Families can maintain vouchers the rest of their lives as long as they follow program guidelines and fall under income limits — a common case among Horry County’s service industry workers, McCall explained. The Myrtle Beach Housing Authority currently oversees 963 vouchers in use and can issue another 68.
Many of those unused vouchers are tied to families like the Riveras who are in the midst of lengthy, unsuccessful searches. That number is bound to increase in the coming weeks after Myrtle Beach city officials pushed a downtown affordable housing complex, where 31 voucher recipients are living, to kick out its tenants over a business license dispute.
The Myrtle Beach Housing Authority — which covers most of eastern Horry County, including Myrtle Beach, Surfside Beach and Carolina Forest — typically holds lotteries for voucher applicants every 3-4 years, McCall said. The most recent lottery was held in February 2022, when they received about 4,000 applicants, and 1,000 of those were placed on a waiting list, with more than 700 still on that list, according to McCall.
Most of the western part of the county is covered by the Conway Housing Authority. Vouchers are not accepted within North Myrtle Beach city confines, which may be exacerbating the housing supply issues, because city officials have long refused requests to join the Myrtle Beach Housing Authority.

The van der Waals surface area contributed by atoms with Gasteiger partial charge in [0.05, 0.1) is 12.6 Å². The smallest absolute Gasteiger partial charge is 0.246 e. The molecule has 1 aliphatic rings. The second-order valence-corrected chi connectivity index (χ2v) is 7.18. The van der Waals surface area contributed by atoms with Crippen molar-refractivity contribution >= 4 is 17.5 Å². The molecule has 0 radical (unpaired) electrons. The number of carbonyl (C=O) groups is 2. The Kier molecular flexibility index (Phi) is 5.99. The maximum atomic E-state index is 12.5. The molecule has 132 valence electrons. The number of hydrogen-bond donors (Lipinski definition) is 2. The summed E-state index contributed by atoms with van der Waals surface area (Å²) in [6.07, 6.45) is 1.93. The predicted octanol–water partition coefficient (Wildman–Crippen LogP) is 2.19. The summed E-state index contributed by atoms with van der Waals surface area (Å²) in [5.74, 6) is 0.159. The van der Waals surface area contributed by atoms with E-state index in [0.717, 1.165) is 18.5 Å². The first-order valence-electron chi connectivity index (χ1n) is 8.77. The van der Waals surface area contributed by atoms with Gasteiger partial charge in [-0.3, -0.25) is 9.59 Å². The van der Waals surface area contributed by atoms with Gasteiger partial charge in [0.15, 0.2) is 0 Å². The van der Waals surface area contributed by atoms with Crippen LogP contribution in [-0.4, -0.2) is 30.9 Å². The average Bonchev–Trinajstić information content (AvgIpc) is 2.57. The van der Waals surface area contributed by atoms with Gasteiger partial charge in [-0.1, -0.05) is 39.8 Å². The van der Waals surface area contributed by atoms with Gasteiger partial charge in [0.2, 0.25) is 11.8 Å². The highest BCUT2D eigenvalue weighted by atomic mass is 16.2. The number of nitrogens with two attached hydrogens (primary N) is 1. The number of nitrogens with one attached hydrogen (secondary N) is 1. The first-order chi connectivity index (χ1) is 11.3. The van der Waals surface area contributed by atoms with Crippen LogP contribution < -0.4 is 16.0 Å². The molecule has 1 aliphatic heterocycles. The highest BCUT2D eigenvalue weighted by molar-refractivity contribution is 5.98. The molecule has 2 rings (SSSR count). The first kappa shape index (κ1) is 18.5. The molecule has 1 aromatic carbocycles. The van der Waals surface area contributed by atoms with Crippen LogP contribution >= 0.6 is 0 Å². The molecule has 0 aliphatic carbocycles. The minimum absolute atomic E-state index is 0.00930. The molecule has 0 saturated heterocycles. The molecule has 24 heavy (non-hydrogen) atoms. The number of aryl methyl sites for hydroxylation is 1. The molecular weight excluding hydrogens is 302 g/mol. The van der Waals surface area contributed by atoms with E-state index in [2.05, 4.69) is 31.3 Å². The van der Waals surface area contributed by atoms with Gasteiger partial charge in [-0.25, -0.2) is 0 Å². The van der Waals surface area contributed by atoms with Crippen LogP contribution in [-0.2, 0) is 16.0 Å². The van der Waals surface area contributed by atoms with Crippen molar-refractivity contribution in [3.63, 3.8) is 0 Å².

Mayor Marilyn Hatley told The Sun News in 2021 that city council would discuss the possibility of creating their own housing authority that could administer vouchers, but council meeting minutes show only a discussion of state housing authority laws during an executive session with no public discussion or action considered. Hatley didn’t respond to a request for an update, and a city spokesman did not provide a requested update prior to publication.
Time to move again
The Riveras have exhausted nearly $15,000 since moving to Myrtle Beach between paying for hotel stays, storage fees and application fees for potential homes, they said.
“It feels like we’re getting scammed,” Rafaela Rivera said of all the application fees she’s paid only to find out the landlord won’t accept the housing voucher.
With their savings dwindling and the hotels moving to pricier daily rates as tourism season approaches, the Riveras are now considering another move to California, where they’ve previously lived with their housing voucher.
Orange County, California’s housing authority already sent them a 24-page list of landlords and realtors known to accept housing vouchers. Federico Rivera compared that to a list of realtors the Myrtle Beach Housing Authority gave them that only filled about half the page. All the names had been crossed off as Rafaela contacted them with no luck, she said.
Myrtle Beach Housing Authority used to have a more robust list, McCall said, but landlords kept contacting them to tell them to take them off the list because they had no available units.
Federico Rivera worried that another move is going to be emotional for their children, who have made friends and are nearing the end of the school year.
“But we have to go, we have no choice,” he said, before singing the chorus of “Hit the Road, Jack.”